She hugs you like a long-lost best friend. And then hugs the next long-lost best friend just as warmly. Yet you still feel special. She smiles on high-beam.
Her laugh is contagious and her loud American accent isn’t even annoying – it’s joy on loudspeaker, with a twang.
She strums a ukulele and serenades you in Sanskrit – you’re smiling in peaceful bliss even before the class starts.
I don’t know about you but I have huge admiration for teachers. The ones at school who teach my kids are practically saints (or have the patience of Job).
I know not all teachers are quite so good, but on the whole I think it takes a special kind of person to face lots of little people, tweens or teens every weekday (hard to say which is the hardest class).
Lately I’ve been really appreciating the yoga teachers in my life, and trying to learn not just yoga, but how to be a better teacher – actually how to be a better person.
Most of us teach in different capacities throughout our lives – as parents we are our children’s first and most important teachers. At work we might mentor less experienced colleagues or junior staff, while we might pass on hobbies or skills to others as a coach or just as a friend. Even as kids we probably taught a younger sibling or cousin how to play a game, throw a ball or do a cartwheel.
But unless it’s your profession, you probably don’t really think of yourself as a teacher. Which may mean you are selling yourself, and those you teach, short.
In typical yin-yang fashion I look at it this way – the teacher is always a student and the student is always a teacher. One of my yoga teachers says that students teach her something every class (because she is so open to learning).
And there’s a quote from yoga master Yogi Bhajan, who brought Kundalini Yoga to the west.
“If you want to learn something, read about it. If you want to understand something, write about it. If you want to master something, teach it.”
I’m off to do Yin Yoga teacher training which consists of two weekend intensives (8 hours per day) and I have a two-night weekend yoga retreat sandwiched in between. That’s three weekends where I’ll be offloading parenting duties to hubby and neglecting wifely duties, plus I’ll have some study and classes on top of that. So what it takes to be a teacher for me is a very supportive husband. I am so lucky.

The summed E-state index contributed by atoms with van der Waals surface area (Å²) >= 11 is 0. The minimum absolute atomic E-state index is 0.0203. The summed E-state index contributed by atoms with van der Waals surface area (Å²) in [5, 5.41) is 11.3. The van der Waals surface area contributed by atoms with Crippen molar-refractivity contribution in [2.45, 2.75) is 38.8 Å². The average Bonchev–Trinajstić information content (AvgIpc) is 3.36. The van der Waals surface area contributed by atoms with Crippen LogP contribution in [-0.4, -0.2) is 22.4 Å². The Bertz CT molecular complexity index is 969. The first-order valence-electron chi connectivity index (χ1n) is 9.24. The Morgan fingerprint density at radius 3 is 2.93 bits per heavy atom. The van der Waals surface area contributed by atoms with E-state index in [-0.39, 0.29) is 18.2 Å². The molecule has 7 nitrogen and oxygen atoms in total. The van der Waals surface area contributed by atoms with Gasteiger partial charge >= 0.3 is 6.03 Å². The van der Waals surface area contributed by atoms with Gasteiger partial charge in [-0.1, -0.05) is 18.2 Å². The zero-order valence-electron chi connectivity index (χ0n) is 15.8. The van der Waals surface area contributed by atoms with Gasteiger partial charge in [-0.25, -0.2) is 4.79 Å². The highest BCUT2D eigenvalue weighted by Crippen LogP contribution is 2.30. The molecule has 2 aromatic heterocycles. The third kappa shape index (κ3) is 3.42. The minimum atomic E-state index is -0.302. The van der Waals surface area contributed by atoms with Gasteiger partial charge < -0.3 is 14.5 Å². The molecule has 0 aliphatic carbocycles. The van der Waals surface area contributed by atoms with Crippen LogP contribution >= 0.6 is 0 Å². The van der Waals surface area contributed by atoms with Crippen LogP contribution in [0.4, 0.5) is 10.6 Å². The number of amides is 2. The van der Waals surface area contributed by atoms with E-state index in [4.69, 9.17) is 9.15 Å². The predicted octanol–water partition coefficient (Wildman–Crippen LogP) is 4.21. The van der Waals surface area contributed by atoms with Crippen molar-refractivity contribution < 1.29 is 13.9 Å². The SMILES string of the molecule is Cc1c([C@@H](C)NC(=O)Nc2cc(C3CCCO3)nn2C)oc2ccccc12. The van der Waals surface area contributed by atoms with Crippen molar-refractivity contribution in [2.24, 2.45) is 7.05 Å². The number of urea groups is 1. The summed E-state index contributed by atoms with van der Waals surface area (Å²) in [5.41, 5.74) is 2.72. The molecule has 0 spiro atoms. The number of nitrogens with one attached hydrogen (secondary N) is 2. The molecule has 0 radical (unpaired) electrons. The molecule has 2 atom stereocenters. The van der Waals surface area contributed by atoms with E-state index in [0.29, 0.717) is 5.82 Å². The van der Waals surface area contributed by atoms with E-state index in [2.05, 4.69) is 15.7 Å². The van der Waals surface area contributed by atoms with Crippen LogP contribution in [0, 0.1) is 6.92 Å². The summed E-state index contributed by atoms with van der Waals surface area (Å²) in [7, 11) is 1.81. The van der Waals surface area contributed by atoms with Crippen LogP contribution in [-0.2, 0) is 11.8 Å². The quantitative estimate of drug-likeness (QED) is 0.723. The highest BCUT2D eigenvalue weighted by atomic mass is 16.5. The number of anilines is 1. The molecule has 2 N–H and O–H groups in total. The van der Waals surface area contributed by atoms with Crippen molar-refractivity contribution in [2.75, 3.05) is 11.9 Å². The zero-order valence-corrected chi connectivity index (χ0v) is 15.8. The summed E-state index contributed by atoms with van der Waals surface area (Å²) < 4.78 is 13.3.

We were lucky to have a beautiful yogi at our studio visiting from the US – she must be the happiest person I know, with the best hugs in the world, and she’s a great teacher.
What makes her so good is how much she gives.
She also expects her students to give back – she challenges us and because she gives so much, you absolutely want to give back by doing your best.
She doesn’t just teach yoga, she models how to give. She models how to live. I miss her already.
There are other great teachers at the studio (including the lovely lady who will be leading our yin yoga training) and I’ve been blessed with beautiful teachers and mentors in the past – in yoga and in life.
Apart from subject matter (which I’ve forgotten a lot of, particularly algebra), there are lessons I’ll never forget from great teachers, and this is what I can pass on now.
What it takes to be a great teacher:
- Great listening
- A true sense of service
- Trust in your students
- Belief in them
- Belief in yourself
- Knowledge, but also wisdom
- A lifelong quest to learn more
- Confidence in what you know
- Humility that you’ll never know it all
- High expectations of your students
- High expectations of yourself
- Patience (of Job, who according to the Bible, was patiently faithful in God even when a series of disasters befell him and was eventually rewarded with good health and wealth, living to 140 years old! Better keep up the yoga!!)
- Self-forgiveness for when you don’t have patience
- Forgiveness for when your students don’t listen, don’t work or don’t have patience to learn
- A bright smile
- A love of life
The teacher who is indeed wise does not bid you to enter the house of his wisdom but rather leads you to the threshold of your mind.Kahlil Gibran
With thanks to Dani G, Natasha, John, Greg, Natalie, Kim, Staton, Eunice, Mimi, Trish, Shalaegh, Shanti (not to mention Mrs C in Year 6 and Mr G in Year 12 Economics).
Linking up with Essentially Jess for IBOT . What do you think it takes to be a great teacher – have I missed anything? Who was/is your favourite teacher?